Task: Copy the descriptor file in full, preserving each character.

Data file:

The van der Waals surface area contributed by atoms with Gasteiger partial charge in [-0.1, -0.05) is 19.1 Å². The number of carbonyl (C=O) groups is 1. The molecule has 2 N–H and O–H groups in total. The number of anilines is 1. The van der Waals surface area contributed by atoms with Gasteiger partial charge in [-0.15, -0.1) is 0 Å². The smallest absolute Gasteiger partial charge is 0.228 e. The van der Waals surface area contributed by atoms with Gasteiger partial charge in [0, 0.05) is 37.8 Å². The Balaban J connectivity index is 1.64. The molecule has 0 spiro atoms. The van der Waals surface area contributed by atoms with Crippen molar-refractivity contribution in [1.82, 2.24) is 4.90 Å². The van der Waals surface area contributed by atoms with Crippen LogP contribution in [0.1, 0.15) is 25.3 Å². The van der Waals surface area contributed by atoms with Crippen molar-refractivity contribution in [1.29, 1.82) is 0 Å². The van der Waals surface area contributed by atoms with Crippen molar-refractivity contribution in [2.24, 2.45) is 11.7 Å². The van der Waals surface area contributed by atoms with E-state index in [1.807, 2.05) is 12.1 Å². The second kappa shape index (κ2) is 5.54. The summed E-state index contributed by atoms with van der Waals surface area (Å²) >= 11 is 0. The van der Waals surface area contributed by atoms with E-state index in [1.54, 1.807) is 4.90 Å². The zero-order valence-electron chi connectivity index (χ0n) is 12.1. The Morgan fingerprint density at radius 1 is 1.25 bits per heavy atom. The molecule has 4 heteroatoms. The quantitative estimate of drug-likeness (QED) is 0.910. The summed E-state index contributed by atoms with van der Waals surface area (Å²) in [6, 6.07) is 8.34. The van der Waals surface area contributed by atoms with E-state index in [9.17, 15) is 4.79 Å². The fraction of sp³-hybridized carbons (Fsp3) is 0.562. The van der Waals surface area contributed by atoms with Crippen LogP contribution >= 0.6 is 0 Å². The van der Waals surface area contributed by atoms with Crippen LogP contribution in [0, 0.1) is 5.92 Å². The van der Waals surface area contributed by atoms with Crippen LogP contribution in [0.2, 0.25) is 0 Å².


The van der Waals surface area contributed by atoms with Gasteiger partial charge in [-0.1, -0.05) is 19.1 Å². The number of carbonyl (C=O) groups is 1. The molecule has 2 N–H and O–H groups in total. The number of anilines is 1. The van der Waals surface area contributed by atoms with Gasteiger partial charge in [-0.15, -0.1) is 0 Å². The smallest absolute Gasteiger partial charge is 0.228 e. The van der Waals surface area contributed by atoms with Gasteiger partial charge in [0, 0.05) is 37.8 Å². The Balaban J connectivity index is 1.64. The molecule has 0 spiro atoms. The van der Waals surface area contributed by atoms with Crippen molar-refractivity contribution in [1.82, 2.24) is 4.90 Å². The van der Waals surface area contributed by atoms with Crippen LogP contribution in [0.1, 0.15) is 25.3 Å². The van der Waals surface area contributed by atoms with Crippen molar-refractivity contribution in [1.29, 1.82) is 0 Å². The van der Waals surface area contributed by atoms with Crippen molar-refractivity contribution in [2.24, 2.45) is 11.7 Å². The van der Waals surface area contributed by atoms with E-state index in [1.807, 2.05) is 12.1 Å². The second kappa shape index (κ2) is 5.54. The summed E-state index contributed by atoms with van der Waals surface area (Å²) >= 11 is 0. The van der Waals surface area contributed by atoms with E-state index in [1.54, 1.807) is 4.90 Å². The zero-order valence-electron chi connectivity index (χ0n) is 12.1. The Morgan fingerprint density at radius 1 is 1.25 bits per heavy atom. The molecule has 4 heteroatoms. The quantitative estimate of drug-likeness (QED) is 0.910. The summed E-state index contributed by atoms with van der Waals surface area (Å²) in [6, 6.07) is 8.34. The van der Waals surface area contributed by atoms with E-state index in [9.17, 15) is 4.79 Å². The fraction of sp³-hybridized carbons (Fsp3) is 0.562. The van der Waals surface area contributed by atoms with Crippen LogP contribution >= 0.6 is 0 Å². The van der Waals surface area contributed by atoms with Crippen LogP contribution in [0, 0.1) is 5.92 Å². The van der Waals surface area contributed by atoms with Crippen LogP contribution in [0.2, 0.25) is 0 Å².